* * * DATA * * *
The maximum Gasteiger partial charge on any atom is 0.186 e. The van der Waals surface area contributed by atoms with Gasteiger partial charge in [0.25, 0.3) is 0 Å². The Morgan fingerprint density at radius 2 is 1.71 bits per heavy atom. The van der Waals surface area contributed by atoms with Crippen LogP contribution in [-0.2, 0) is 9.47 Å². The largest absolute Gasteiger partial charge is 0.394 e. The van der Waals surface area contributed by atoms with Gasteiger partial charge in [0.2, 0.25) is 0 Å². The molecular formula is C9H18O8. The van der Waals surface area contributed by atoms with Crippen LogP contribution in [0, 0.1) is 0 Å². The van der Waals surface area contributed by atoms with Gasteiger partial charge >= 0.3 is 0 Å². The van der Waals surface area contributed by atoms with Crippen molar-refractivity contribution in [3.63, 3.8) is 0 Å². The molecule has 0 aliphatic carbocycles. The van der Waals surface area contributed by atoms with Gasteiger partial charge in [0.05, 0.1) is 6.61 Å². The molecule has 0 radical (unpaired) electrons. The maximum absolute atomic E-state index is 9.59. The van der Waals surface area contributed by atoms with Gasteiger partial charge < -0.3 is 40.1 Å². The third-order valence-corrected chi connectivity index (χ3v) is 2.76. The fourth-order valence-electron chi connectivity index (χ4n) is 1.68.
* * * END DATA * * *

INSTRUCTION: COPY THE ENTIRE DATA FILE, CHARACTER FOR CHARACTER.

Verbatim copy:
The maximum Gasteiger partial charge on any atom is 0.186 e. The van der Waals surface area contributed by atoms with Gasteiger partial charge in [0.25, 0.3) is 0 Å². The Morgan fingerprint density at radius 2 is 1.71 bits per heavy atom. The van der Waals surface area contributed by atoms with Crippen LogP contribution in [-0.2, 0) is 9.47 Å². The largest absolute Gasteiger partial charge is 0.394 e. The van der Waals surface area contributed by atoms with Gasteiger partial charge in [0.2, 0.25) is 0 Å². The molecular formula is C9H18O8. The van der Waals surface area contributed by atoms with Crippen LogP contribution in [0, 0.1) is 0 Å². The van der Waals surface area contributed by atoms with Gasteiger partial charge >= 0.3 is 0 Å². The van der Waals surface area contributed by atoms with Crippen molar-refractivity contribution in [3.63, 3.8) is 0 Å². The molecule has 0 aliphatic carbocycles. The van der Waals surface area contributed by atoms with Gasteiger partial charge in [0.05, 0.1) is 6.61 Å². The molecule has 0 radical (unpaired) electrons. The maximum absolute atomic E-state index is 9.59. The van der Waals surface area contributed by atoms with Gasteiger partial charge < -0.3 is 40.1 Å². The third-order valence-corrected chi connectivity index (χ3v) is 2.76. The fourth-order valence-electron chi connectivity index (χ4n) is 1.68.